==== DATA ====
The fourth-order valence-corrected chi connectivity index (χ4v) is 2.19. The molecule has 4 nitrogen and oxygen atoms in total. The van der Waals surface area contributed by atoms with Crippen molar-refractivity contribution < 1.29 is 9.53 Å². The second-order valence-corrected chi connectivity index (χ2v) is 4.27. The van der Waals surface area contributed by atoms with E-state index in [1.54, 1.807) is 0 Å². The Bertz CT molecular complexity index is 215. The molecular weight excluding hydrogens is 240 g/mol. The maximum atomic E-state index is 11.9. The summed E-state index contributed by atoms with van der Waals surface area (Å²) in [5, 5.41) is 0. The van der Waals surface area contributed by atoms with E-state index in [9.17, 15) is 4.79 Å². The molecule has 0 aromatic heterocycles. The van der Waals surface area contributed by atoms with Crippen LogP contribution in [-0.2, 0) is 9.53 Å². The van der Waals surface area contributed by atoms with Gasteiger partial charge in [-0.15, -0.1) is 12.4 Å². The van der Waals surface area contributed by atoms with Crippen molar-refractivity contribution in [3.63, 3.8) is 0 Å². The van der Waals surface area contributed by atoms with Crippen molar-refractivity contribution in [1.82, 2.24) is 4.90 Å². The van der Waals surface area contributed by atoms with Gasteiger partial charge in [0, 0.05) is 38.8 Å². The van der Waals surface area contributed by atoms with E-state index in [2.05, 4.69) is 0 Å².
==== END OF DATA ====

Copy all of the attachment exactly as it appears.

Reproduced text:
The fourth-order valence-corrected chi connectivity index (χ4v) is 2.19. The molecule has 4 nitrogen and oxygen atoms in total. The van der Waals surface area contributed by atoms with Crippen molar-refractivity contribution < 1.29 is 9.53 Å². The second-order valence-corrected chi connectivity index (χ2v) is 4.27. The van der Waals surface area contributed by atoms with E-state index in [1.54, 1.807) is 0 Å². The Bertz CT molecular complexity index is 215. The molecular weight excluding hydrogens is 240 g/mol. The maximum atomic E-state index is 11.9. The summed E-state index contributed by atoms with van der Waals surface area (Å²) in [5, 5.41) is 0. The van der Waals surface area contributed by atoms with E-state index in [9.17, 15) is 4.79 Å². The molecule has 0 aromatic heterocycles. The van der Waals surface area contributed by atoms with Crippen LogP contribution in [-0.2, 0) is 9.53 Å². The van der Waals surface area contributed by atoms with Gasteiger partial charge in [-0.15, -0.1) is 12.4 Å². The van der Waals surface area contributed by atoms with Crippen molar-refractivity contribution in [3.63, 3.8) is 0 Å². The van der Waals surface area contributed by atoms with Crippen molar-refractivity contribution in [1.82, 2.24) is 4.90 Å². The van der Waals surface area contributed by atoms with Gasteiger partial charge in [0, 0.05) is 38.8 Å². The van der Waals surface area contributed by atoms with E-state index in [2.05, 4.69) is 0 Å².